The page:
I have something to tell you. In fact, what I want to do is brag, but that's terribly bad manners. So, as I am telling you this, please remember that I am doing my best to draw in my more exuberant claims and speak with a controlled and understated tone. Just colour it in a bit brighter, is what I'm trying to say.
I love Ande. There. I've said it. He is the finest, most caring, sweetest, supportive and loveliest human being I know. He is wonderful! And, amazingly, he finds qualities in me which means he loves me back. It blows my mind every time I think about it!
You have all read how he scooped me up and brought me home in a non-stop 800 mile mercy dash. It really was a mercy dash, as neither of us could bear the idea of being without the other a moment longer! Now, as I describe his nature and personality, it will become clear to you why I didn't want to spend another day away from him. I haven't worked out why it was the same for him. It may turn out to be the window into his only flaw! Whatever – let's talk about Ande.
I came back home with him with no job and no income. We were both aware that we would have to live on one income until I secured a post, but now we live with the reality of that. Does he complain that I don't bring anything into the home? No. Does he ask what I have been doing with my time? No. Does he demand a structured job seeking system and an explanation of same? No. He trusts me, one adult to another, to do what I need to do and what I say I will do, to get a job. He trusts that I am as committed to 'one goal, one partnership' as he is. He trusts that I am savvy enough to understand that me getting a job is a good thing for us.
Having said all that, he never lets me feel like I have failed, in any way, by wanting to be with him without being able to bring financial attributes to the partnership. When I start getting fed up with the lack of opportunities or interest in my (strange) CV, he tells me that we shall cope and that being together is important. He reminds me that we knew that we would have to wait to have two wages coming into our fold and that 'it will happen'. Just not today, maybe! He understands that it is important to me to work, to be part of the bread-winning team, to have financial equality in both responsibility and spending power. He does not put me down, or allow me to put myself down. Rather, he reminds me to look forward to the job I should like and to work towards gaining that in a positive and cheerful manner.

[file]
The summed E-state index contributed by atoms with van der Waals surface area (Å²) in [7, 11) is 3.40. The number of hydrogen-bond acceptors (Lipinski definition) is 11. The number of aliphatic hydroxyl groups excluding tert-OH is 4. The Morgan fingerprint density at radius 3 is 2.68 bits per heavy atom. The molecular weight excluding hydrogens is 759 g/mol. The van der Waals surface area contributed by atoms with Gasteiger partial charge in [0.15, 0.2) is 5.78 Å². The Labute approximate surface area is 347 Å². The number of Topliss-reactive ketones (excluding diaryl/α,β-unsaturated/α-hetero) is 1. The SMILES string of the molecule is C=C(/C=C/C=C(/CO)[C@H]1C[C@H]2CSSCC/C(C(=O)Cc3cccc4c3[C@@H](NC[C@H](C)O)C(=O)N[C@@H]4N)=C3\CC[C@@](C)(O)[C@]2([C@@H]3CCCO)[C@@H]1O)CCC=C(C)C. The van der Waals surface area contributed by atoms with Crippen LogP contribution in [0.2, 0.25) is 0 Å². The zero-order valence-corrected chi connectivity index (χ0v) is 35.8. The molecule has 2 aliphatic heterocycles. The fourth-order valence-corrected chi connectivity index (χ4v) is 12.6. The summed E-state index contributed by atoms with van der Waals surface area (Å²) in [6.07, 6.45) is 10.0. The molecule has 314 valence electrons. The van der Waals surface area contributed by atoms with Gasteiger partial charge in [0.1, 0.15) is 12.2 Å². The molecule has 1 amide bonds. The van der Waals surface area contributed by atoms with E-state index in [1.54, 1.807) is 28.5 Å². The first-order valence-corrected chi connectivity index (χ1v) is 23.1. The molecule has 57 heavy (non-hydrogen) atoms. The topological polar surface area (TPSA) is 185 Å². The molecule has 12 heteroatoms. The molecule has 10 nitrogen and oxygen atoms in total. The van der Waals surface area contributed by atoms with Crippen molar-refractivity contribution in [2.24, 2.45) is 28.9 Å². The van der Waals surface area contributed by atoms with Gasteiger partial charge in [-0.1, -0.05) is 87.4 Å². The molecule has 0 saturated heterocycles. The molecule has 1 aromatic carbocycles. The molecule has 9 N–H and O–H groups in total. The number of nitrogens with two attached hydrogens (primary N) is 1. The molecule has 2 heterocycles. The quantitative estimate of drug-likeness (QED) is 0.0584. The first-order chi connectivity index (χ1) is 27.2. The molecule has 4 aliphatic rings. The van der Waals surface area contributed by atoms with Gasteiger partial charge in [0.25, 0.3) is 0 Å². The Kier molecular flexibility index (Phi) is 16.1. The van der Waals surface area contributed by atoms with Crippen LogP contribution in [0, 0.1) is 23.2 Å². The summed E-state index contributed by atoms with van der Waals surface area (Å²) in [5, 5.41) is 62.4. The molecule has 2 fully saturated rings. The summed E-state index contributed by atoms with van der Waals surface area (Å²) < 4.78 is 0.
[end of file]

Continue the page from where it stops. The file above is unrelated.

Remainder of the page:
Somehow, Ande has tapped into that part of my personality which is my most positive. He relieves me of the pressures and offers up the rewards. He is cheerful in one-wage-osity and excited for me in finding a job which will stretch and engage me. He tells me not to sell myself short and encourages me to reach for the stars. Where I would have been certain I faced only humiliation and public stockades for applying for a post, Ande asks me what the worst is that can happen? Why not put in the cheeky application? They can only say 'No' and that isn't going to hurt. And I just might get it! And when someone notices me in a positive light – when I get an invitation for interview – he is supportive and positive about the fact that my skills and brilliance have brought this to me, if I choose to take it up. He refuses to allow me to take the first wage paying post in order to bring an income in. He'd rather I look for the best I can want.
I have never had a relationship where my partner has supported me and believed in me as I do in my brighter and stronger moments before. To be able to take on a task, like job seeking, which can be dreary and disappointing, and know that the most important person in my life is only going to reflect back positive ideas (or truths offered in a non-judgemental way) is so liberating. I cannot begin to tell you! To be seen as someone who deserves something more than the mundane, is a wonderful feeling. Not to have the 'lack of money' discussion leak into other areas and left for me to beat myself up with is just so refreshing.
There's this theory that you cannot know joy until you have experienced despair. Something like that, anyway. I don't know how true that is. Little children seem to cope well with happiness in families which work hard to provide the brightest, shiniest times for them. Families in which they are protected from (and, so, have not yet experienced) unhappiness. It has to be said, though, that when you have faced negative and damaging relationships you are far more aware of the joys of a healthy relationship. It almost doubles the joys, in reality. Not only do I not have to face the exhaustion of trying to keep myself positive whilst under attack, but I have more support and encouragement to be positive and happy. I feel like a ship, released from a sandbank, now floating freely on the high seas. It's an incredible experience!
So – and you shall hear more about this man, I have no doubt – I love Ande. I love him for his sweet kindnesses. I love him for his strength and protectiveness. I love him for believing in me and for reminding me that I am someone who deserves that belief. I love him for spoiling me and enjoying my childish pleasure in that spoiling. I love him for being someone who forgives my grumbling and loves my silliness. I love that he doesn't tell me off for being me. I love that he revels in my naughtiness. I love that he's clever enough to force me to think in debate. I love that he's generous enough to let me win when it's important to me (but not let it be obvious). I love that he is my equal, and I his, even though we currently have very different household roles.
He's lovely. Really. And I love him.